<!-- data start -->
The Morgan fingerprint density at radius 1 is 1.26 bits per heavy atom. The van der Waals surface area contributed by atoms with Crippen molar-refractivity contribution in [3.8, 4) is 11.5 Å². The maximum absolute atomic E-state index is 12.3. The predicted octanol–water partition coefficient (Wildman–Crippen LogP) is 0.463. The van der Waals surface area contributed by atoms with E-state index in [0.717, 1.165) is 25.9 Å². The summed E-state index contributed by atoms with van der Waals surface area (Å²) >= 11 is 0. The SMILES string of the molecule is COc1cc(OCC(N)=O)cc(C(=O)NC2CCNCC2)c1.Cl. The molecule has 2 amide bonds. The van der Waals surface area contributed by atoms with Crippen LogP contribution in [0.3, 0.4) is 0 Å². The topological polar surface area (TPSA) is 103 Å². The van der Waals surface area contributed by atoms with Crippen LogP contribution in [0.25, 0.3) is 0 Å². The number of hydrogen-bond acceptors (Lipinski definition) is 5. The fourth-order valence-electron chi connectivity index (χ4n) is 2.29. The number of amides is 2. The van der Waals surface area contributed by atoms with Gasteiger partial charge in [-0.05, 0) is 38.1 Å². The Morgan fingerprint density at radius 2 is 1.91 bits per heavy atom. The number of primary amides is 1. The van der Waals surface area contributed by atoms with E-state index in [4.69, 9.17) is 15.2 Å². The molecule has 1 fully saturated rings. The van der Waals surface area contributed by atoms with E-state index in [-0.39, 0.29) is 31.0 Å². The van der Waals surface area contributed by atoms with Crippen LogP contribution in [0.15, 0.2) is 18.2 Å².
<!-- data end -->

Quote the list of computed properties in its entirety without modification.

The Morgan fingerprint density at radius 1 is 1.26 bits per heavy atom. The van der Waals surface area contributed by atoms with Crippen molar-refractivity contribution in [3.8, 4) is 11.5 Å². The maximum absolute atomic E-state index is 12.3. The predicted octanol–water partition coefficient (Wildman–Crippen LogP) is 0.463. The van der Waals surface area contributed by atoms with E-state index in [0.717, 1.165) is 25.9 Å². The summed E-state index contributed by atoms with van der Waals surface area (Å²) >= 11 is 0. The SMILES string of the molecule is COc1cc(OCC(N)=O)cc(C(=O)NC2CCNCC2)c1.Cl. The molecule has 2 amide bonds. The van der Waals surface area contributed by atoms with Crippen LogP contribution in [0.3, 0.4) is 0 Å². The topological polar surface area (TPSA) is 103 Å². The van der Waals surface area contributed by atoms with Crippen LogP contribution in [0.25, 0.3) is 0 Å². The number of hydrogen-bond acceptors (Lipinski definition) is 5. The fourth-order valence-electron chi connectivity index (χ4n) is 2.29. The number of amides is 2. The van der Waals surface area contributed by atoms with Gasteiger partial charge in [-0.05, 0) is 38.1 Å². The Morgan fingerprint density at radius 2 is 1.91 bits per heavy atom. The number of primary amides is 1. The van der Waals surface area contributed by atoms with E-state index in [4.69, 9.17) is 15.2 Å². The molecule has 1 fully saturated rings. The van der Waals surface area contributed by atoms with E-state index in [-0.39, 0.29) is 31.0 Å². The van der Waals surface area contributed by atoms with Crippen LogP contribution in [0.15, 0.2) is 18.2 Å².